Somehow, in all my reading of other people's blogs, I missed Kevin Erdmann, aka, The Idiosyncratic Whisk. My loss. His most-recent post, "Housing policy--please do the opposite," is excellent. In responding to Robert Shiller's claim that houses are a lousy investment because, over time, they appreciate so little, Erdmann writes:
You don't buy bonds for capital gains. You buy them for income. Likewise, you don't buy a house for capital gains. You buy it for the rent.
Some people do buy bonds or houses as speculative activities, but of course speculation is a zero sum game. That doesn't have anything to do with whether they are good investments. How can Shiller make this statement? The question is, how much does the house cost, how much would rent be (corrected for homeowner expenses), and how does that compare to alternative investments?
In fact, the fact that home prices in the US have roughly tracked inflation suggests that thinking of a home as an inflation-adjusted bond is a pretty good first step for looking at aggregate home values. There is no way that 30 year TIPS bonds are paying a higher return now than the average rental home is. This has nothing to do with what home prices will do in the next 10 years.
This reminds me of my thinking when my wife and I bought our house in coastal California in 1986. The Tax Reform Act of 1986 was being debated and it was clear that the mortgage interest deduction would stay. But our marginal tax rate would be lower, which would mean that the value of our mortgage interest deduction and the value of our property tax deduction would be lower. My wife and I used every liquid dollar we had, plus gifts from her mom and my dad, to put just a 10% down payment on the house and handle closing costs. Our net worth at the time, including IRAs, was well under $50K, probably close to $20K. If the value of the house fell, we could easily have negative net worth. I was nervous. But here's how I thought about it: "We're on an escalator. We just don't know if it's an up escalator or a down escalator. If it's up, we get a nice capital gain. If it's down, we still have a house that we can live in for a long time."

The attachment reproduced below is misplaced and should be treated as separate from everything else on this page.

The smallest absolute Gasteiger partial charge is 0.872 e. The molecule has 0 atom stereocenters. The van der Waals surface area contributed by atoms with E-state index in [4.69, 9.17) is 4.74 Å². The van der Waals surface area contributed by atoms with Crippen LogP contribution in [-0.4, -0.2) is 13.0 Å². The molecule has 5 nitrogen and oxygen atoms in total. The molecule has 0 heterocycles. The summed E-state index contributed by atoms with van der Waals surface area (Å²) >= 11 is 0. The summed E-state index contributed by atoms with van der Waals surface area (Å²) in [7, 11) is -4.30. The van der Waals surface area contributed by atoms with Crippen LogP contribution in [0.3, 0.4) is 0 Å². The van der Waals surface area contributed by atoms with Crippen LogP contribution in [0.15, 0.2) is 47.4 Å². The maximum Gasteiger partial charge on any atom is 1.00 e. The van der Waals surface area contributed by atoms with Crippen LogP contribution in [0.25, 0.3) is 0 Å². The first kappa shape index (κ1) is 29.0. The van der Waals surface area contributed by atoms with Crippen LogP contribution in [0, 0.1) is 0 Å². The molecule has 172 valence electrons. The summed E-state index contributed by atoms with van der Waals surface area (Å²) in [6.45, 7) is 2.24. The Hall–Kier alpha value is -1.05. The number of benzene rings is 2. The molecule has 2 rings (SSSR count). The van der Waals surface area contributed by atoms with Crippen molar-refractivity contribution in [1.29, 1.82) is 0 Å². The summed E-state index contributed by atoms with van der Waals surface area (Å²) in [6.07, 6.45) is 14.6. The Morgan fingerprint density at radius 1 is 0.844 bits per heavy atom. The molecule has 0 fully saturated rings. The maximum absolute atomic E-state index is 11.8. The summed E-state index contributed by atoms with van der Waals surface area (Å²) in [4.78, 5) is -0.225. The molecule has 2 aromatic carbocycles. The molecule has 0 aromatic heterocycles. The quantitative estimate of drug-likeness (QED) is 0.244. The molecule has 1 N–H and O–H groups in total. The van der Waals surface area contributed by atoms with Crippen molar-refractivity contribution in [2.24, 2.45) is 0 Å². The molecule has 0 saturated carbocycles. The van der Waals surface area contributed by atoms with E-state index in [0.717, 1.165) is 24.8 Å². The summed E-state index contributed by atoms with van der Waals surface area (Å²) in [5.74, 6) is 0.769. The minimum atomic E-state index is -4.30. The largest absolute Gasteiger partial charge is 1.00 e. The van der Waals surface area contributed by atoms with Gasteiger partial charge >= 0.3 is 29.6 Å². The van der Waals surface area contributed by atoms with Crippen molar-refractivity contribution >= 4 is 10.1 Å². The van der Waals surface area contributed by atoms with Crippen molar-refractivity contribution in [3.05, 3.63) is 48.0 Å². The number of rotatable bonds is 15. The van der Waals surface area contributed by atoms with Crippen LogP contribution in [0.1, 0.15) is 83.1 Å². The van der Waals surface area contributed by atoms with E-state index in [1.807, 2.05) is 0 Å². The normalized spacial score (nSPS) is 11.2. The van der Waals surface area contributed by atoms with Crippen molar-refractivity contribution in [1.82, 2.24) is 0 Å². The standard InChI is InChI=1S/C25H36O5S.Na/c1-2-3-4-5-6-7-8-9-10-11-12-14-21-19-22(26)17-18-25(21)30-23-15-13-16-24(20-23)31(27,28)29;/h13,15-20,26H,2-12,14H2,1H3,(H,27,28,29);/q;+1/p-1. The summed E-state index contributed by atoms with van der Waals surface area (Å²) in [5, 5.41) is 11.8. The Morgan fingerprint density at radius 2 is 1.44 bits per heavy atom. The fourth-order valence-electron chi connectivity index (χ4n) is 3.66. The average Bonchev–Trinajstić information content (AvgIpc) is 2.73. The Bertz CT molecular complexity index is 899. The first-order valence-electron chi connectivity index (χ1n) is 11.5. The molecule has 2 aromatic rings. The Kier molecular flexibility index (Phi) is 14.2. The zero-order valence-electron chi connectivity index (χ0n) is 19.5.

Erdmann's post is chock-full of other insights also. One is about the mortgage interest deduction, which, at one point, but only at one point, he mistakenly calls the mortgage tax credit.
Here's the part on the mortgage interest deduction that I found most interesting:
Normally, there would be a fear that ending the mortgage deduction would lead to a drop in home prices that was steep enough to cause an economic dislocation. But, real estate credit has been too hobbled for the mortgage interest deduction to lead to higher prices. Home prices are low enough to be profitable for investors, and at least until very recently, cash buyers have been dominant, so if the mortgage deduction was ended now, cash and institutional investors would keep prices from declining significantly.
This could suggest a "grand bargain" a la the Tax Reform Act of 1986: Eliminate the mortgage interest deduction and make it revenue-neutral by cutting all marginal tax rates by one percentage point or by whatever fraction of a percentage point would make it revenue-neutral in a static sense. The big losers from the loss of the mortgage interest deduction, as Erdmann notes, are the upper-income people. So maybe cut their marginal tax rates by double the amount that the government cuts marginal tax rates for others. So, for example, if someone at the 15% bracket gets a cut to 14.5%, someone in the 39.6% bracket gets a cut to 38.6%.
I guess, looking at the above, you could call this a "medium bargain."